Campus News in Brief

Ferguson creates software

After being restarted in November, the Large Hadron Collider located at CERN, the European Organization for Nuclear Research near Geneva, Switzerland, is currently functioning successfully after repair work and is searching for the secrets to the universe, specifically what causes matter to gain mass.

The Large Hadron Collider is the world’s largest particle accelerator, capable of colliding subatomic particles at high speeds to re-create the situations at the beginning of the universe. The target that scientists are searching for is a particle called the Higgs boson that would have given matter mass after the Big Bang.

Physics professor Tom Ferguson has reason to closely monitor the particle accelerator’s progress. He has worked on the project for years while teaching at Carnegie Mellon. Ferguson’s work at Carnegie Mellon has been developing software for the collider’s particle detection system.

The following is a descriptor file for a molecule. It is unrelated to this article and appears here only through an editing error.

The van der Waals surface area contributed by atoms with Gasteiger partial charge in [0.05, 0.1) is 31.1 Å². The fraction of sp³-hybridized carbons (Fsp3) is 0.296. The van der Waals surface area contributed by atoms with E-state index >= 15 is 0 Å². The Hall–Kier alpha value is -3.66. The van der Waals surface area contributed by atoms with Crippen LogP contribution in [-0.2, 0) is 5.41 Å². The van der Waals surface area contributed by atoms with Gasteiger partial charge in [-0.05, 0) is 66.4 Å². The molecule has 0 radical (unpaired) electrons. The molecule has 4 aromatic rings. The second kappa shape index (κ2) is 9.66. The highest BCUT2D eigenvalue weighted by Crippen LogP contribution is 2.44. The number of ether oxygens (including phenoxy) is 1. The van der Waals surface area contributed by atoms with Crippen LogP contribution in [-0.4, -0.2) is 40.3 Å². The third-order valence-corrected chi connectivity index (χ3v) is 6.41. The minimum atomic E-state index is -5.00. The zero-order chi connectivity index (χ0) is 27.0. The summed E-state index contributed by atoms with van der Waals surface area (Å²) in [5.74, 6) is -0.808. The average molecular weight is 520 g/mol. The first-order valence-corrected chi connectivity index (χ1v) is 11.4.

Although scientists have experimented with particle accelerators for some time (Ernest O’Lawrence invented the cyclotron in 1929 at the University of California, Berkeley), the LHC is the most advanced particle accelerator, covering 17 miles in a tunnel underground. Currently, 111 nations and scientists of many nationalities are all working together on the multiple components of the project.

Students’ plays showcased

This semester, the School of Drama will showcase four new plays, the work of second-year students in the MFA program in dramatic writing. The interaction with the School of Drama allows the writers to refine their work and learn through the experience of actual production. Several of the writers have been recognized by the American College Theatre Festival regional conference, where Carnegie Mellon students won the top three prizes. The first week runs this Wednesday through Sunday.

The four plays are Bellhammer by Dean Poynor, Beneath by Carolyn Kras, The Beast of Skitter Creek by Brian Forrester, and A Boy Named Alice by Joshua Elias Harmon. In Bellhammer, Poynor combines elements of professional wrestling with Christian thought, and it will be the first play to be performed. The Beast of Skitter Creek centers on a monster story in the old South, where a minister unknowingly returns to his hometown.

Kras, in Beneath, writes of an excavation dig based on real ones in Iran in 1978, and Harmon tells the story of an adopted college senior searching for his true mother in A Boy Named Alice. All plays are being presented in the Wells Studio. For those who wish to see the play, tickets can be obtained for free one hour before the show.